Frequently asked questions
Return to campus, testing system Q&A
Our Track & Trace team has created the following Q&A to let you know what to expect from our testing system, when you return to campus.
Why should I be tested when I don’t have symptoms?
The test is designed to detect the level of virus in individuals who do not experience or show any symptoms (they are asymptomatic), but who could still be infectious and pass the virus to others. By taking part, you will help to stop the spread of the virus, protect other people and save lives.
Should I be tested before I return to campus?
For the safety of our community, please arrange a Lateral Flow Test before returning to campus for the start of the Spring Term. The government’s online booking form will allow you to locate your nearest community testing centre.
What should I do if I don’t live in the UK?
If you are travelling from any country (other than Ireland) you will need to arrange to isolate for 10 days on arrival in the UK and accept all the conditions which will be set out by the government.
If you are travelling from a red list country you will need to book in at a quarantine hotel.
How many tests will I require per week, once I’m on campus?
You will be required to book two COVID-19 tests per week, three days apart.
How long will this be required?
This will be until the end of the academic year. Then, during the summer months, home testing will be available for you. Further information regarding home testing, including details of when this will be available, will follow soon.
Why is the University College running this testing?
As a University College, we are keen to do everything we can to support the local, national and international effort to reduce the spread of COVID-19, working in partnership with the Department for Health and Social Care, and Public Health England.
What if I have had my COVID-19 vaccine?
If you have been vaccinated (irrelevant of whether you have received one or two vaccines), you should continue to attend twice weekly testing at the onsite test centre. You can still get COVID-19 and pass on the virus.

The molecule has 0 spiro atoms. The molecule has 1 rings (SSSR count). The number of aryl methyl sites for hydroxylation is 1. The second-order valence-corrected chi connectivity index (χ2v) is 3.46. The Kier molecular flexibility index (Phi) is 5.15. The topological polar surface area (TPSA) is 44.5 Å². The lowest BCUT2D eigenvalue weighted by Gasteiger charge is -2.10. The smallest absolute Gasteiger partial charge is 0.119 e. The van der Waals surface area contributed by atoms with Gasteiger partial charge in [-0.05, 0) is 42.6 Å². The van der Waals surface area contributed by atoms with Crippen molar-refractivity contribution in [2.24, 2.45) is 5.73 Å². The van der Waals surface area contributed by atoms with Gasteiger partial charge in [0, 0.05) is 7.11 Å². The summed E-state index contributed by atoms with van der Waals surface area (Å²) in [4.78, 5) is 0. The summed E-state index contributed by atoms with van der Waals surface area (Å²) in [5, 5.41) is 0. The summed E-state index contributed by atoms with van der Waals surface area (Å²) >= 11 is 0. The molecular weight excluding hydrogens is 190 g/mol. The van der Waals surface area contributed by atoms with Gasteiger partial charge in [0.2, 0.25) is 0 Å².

What happens if the test is positive?
If you have tested positive as part of the mass testing programme, you need to self-isolate for 10 days. The 10 days includes the day of your test. Those in your household will also need to isolate.
If you are self-isolating can you book a COVID-19 test?
No, because a student or staff member who is self-isolating must follow the current guidance to remain at home for the allocated period. Regardless of the result of a test, you would still be required to isolate for the duration.
Do I need to get tested if I have already had COVID-19?
If someone has recently (within 90 days) tested positive for COVID-19, they are likely to have developed some immunity, and therefore a repeat Lateral Flow Test is unlikely to be necessary within this period.
What happens if I do not receive my test result?
The government guidance is that you should receive your result within the hour. If you do not receive it within 24 hours please email firstname.lastname@example.org and they will be able to confirm your result.
Is the test safe?
Lateral Flow Tests are safe and the results are trusted. These tests have undergone rigorous testing and evaluation including at Public Health England’s research laboratories to ensure they are verified for use.
Will I need a PCR test if I have a positive result on my Lateral Flow Test?
Yes, if you have a positive test result from a Lateral Flow Test you will need to take a PCR test to confirm the results. This is due to the low amount of COVID-19 in our population at the moment and to avoid any false positives.
From the PCR test, the lab can also detect the variant of COVID-19 that you have.
You will still need to isolate until your PCR test is confirmed.
Thank you for helping us to keep our community safe. Please email any questions to email@example.com.
WUC Track & Trace Team